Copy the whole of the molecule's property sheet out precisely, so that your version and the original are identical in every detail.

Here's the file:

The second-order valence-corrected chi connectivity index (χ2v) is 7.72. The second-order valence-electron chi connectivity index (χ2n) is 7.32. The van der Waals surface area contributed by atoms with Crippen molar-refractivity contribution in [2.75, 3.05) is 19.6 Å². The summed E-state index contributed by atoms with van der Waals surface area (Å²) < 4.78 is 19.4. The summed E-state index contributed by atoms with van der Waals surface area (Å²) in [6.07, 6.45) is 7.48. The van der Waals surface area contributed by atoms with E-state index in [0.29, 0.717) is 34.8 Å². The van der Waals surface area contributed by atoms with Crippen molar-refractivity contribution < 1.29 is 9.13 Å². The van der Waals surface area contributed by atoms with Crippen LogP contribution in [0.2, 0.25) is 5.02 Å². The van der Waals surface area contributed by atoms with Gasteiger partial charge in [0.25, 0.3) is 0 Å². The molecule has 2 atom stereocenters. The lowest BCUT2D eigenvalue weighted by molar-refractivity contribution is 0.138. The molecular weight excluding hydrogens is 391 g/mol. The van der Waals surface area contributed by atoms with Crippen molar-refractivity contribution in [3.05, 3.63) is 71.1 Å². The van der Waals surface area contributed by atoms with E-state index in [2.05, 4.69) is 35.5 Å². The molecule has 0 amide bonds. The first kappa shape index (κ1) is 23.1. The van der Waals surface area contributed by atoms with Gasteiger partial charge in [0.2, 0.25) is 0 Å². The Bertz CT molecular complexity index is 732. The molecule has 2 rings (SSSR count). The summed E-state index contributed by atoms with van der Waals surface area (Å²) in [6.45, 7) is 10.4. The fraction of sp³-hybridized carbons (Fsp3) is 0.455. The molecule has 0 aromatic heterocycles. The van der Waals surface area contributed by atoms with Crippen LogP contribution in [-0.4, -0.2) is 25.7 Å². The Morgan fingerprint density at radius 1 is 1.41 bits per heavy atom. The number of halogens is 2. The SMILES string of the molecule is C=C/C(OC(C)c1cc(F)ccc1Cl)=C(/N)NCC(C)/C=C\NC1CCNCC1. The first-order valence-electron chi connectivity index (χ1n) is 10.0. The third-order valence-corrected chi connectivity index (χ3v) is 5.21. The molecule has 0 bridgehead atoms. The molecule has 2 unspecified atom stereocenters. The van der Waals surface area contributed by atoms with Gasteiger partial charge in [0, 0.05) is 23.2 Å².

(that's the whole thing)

The second-order valence-corrected chi connectivity index (χ2v) is 7.72. The second-order valence-electron chi connectivity index (χ2n) is 7.32. The van der Waals surface area contributed by atoms with Crippen molar-refractivity contribution in [2.75, 3.05) is 19.6 Å². The summed E-state index contributed by atoms with van der Waals surface area (Å²) < 4.78 is 19.4. The summed E-state index contributed by atoms with van der Waals surface area (Å²) in [6.07, 6.45) is 7.48. The van der Waals surface area contributed by atoms with E-state index in [0.29, 0.717) is 34.8 Å². The van der Waals surface area contributed by atoms with Crippen molar-refractivity contribution < 1.29 is 9.13 Å². The van der Waals surface area contributed by atoms with Crippen LogP contribution in [0.2, 0.25) is 5.02 Å². The van der Waals surface area contributed by atoms with Gasteiger partial charge in [0.25, 0.3) is 0 Å². The molecule has 2 atom stereocenters. The lowest BCUT2D eigenvalue weighted by molar-refractivity contribution is 0.138. The molecular weight excluding hydrogens is 391 g/mol. The van der Waals surface area contributed by atoms with Crippen molar-refractivity contribution in [3.05, 3.63) is 71.1 Å². The van der Waals surface area contributed by atoms with E-state index in [2.05, 4.69) is 35.5 Å². The molecule has 0 amide bonds. The first kappa shape index (κ1) is 23.1. The van der Waals surface area contributed by atoms with Gasteiger partial charge in [0.2, 0.25) is 0 Å². The Bertz CT molecular complexity index is 732. The molecule has 2 rings (SSSR count). The summed E-state index contributed by atoms with van der Waals surface area (Å²) in [6.45, 7) is 10.4. The fraction of sp³-hybridized carbons (Fsp3) is 0.455. The molecule has 0 aromatic heterocycles. The van der Waals surface area contributed by atoms with Crippen LogP contribution in [-0.4, -0.2) is 25.7 Å². The Morgan fingerprint density at radius 1 is 1.41 bits per heavy atom. The number of halogens is 2. The SMILES string of the molecule is C=C/C(OC(C)c1cc(F)ccc1Cl)=C(/N)NCC(C)/C=C\NC1CCNCC1. The first-order valence-electron chi connectivity index (χ1n) is 10.0. The third-order valence-corrected chi connectivity index (χ3v) is 5.21. The molecule has 0 bridgehead atoms. The molecule has 2 unspecified atom stereocenters. The van der Waals surface area contributed by atoms with Gasteiger partial charge in [0, 0.05) is 23.2 Å².